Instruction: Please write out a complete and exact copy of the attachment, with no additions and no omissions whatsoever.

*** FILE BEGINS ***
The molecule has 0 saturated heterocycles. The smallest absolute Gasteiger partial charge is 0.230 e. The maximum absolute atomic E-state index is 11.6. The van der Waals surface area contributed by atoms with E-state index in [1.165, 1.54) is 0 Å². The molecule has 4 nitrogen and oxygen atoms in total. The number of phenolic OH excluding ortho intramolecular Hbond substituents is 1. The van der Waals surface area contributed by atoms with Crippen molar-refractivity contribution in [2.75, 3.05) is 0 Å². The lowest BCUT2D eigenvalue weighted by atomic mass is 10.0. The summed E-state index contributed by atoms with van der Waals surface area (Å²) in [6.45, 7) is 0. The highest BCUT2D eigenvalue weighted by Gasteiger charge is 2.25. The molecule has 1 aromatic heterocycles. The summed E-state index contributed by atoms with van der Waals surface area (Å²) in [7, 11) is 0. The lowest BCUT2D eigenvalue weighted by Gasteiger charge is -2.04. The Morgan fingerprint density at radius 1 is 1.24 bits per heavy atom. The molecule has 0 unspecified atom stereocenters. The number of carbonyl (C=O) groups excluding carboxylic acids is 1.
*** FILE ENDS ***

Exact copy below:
The molecule has 0 saturated heterocycles. The smallest absolute Gasteiger partial charge is 0.230 e. The maximum absolute atomic E-state index is 11.6. The van der Waals surface area contributed by atoms with E-state index in [1.165, 1.54) is 0 Å². The molecule has 4 nitrogen and oxygen atoms in total. The number of phenolic OH excluding ortho intramolecular Hbond substituents is 1. The van der Waals surface area contributed by atoms with Crippen molar-refractivity contribution in [2.75, 3.05) is 0 Å². The lowest BCUT2D eigenvalue weighted by atomic mass is 10.0. The summed E-state index contributed by atoms with van der Waals surface area (Å²) in [6.45, 7) is 0. The highest BCUT2D eigenvalue weighted by Gasteiger charge is 2.25. The molecule has 1 aromatic heterocycles. The summed E-state index contributed by atoms with van der Waals surface area (Å²) in [7, 11) is 0. The lowest BCUT2D eigenvalue weighted by Gasteiger charge is -2.04. The Morgan fingerprint density at radius 1 is 1.24 bits per heavy atom. The molecule has 0 unspecified atom stereocenters. The number of carbonyl (C=O) groups excluding carboxylic acids is 1.